Next up Maenads is a psychosis of drama and sound, simultaneously enthralling and threatening with seduction and primal toning. It is fair to say, as the album, the track grows and infests deeper into the psyche with every taking of its inflamed intoxication; its melodic anaesthetic fascinating and feral instincts tantalising before things end with Wrath Of Aphrodite, a song which maybe did not quite spark the passions as richly as its companions yet has body and appetite for more bouncing to its groove woven, heavily boned rock ‘n’ roll.

Certainly for fans of the band, These Paths We Tread  will maybe need time to grow and develop on ears and thoughts though newcomers will find Morass of Molasses a quick persuasion we are sure. Yes we still miss the filth but the album blossoms into something thickly compelling and increasingly pleasurable; how stupid of us to doubt with those first thoughts.

These Paths We Tread is out now through HeviSike Records in various formats @ https://morassofmolasses.bandcamp.com and http://www.hevisike.com/product/morass-of-molasseslp

https://www.facebook.com/MorassOfMolasses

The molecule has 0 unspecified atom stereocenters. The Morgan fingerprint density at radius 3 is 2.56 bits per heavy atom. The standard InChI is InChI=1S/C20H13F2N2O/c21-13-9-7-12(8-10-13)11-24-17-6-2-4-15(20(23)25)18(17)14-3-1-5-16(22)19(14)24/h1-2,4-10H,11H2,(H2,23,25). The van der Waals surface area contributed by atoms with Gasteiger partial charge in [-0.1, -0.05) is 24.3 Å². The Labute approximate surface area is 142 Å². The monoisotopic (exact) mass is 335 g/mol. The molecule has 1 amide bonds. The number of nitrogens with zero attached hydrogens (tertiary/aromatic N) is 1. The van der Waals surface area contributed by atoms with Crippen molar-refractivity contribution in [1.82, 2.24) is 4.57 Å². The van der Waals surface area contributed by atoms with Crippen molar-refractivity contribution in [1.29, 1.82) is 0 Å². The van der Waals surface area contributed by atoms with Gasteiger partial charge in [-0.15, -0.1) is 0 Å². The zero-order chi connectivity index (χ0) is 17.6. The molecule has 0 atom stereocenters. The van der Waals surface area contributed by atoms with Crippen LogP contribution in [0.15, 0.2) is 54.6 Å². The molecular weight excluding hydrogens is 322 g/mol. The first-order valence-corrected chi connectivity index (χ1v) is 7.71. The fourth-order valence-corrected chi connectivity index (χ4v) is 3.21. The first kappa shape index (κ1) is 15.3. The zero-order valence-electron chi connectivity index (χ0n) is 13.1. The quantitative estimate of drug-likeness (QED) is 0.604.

Pete RingMaster 24/05/2017

Copyright RingMaster: MyFreeCopyright

Desert Kingdom – Self Titled

desert-kingdom_RingMasterReview

Hailing from the suburbs of Melbourne, Desert Kingdom recently made their introduction to greater attention with their self-titled debut release offering seven slabs of fiercely muscular stoner bred rock ‘n’ roll relishing the band’s inspirations. Certainly uniqueness is not as forceful as the physical power and prowess of the band but there was no escaping a richly pleasing and rousing first glimpse of the potential loaded quartet.

Consisting of vocalist Ritch, guitarist Emmett Young, bassist Brett Wright, and drummer Paul Coste, Desert Kingdom swiftly get down to business as opener You’ll Burn descends on ears with sinew woven riffs and swinging beats. Instantly infectious, it is a commanding coaxing for ears only increasing its potency as choppy tenacity infects those initial chords and a heavy grumble escapes the bass. The raw scowling tones of Ritch are equally as persuasive, it all combining for a fiery slice of stoner heaviness clothed in the influences of bands such as Orange Goblin, Kyuss, and Down.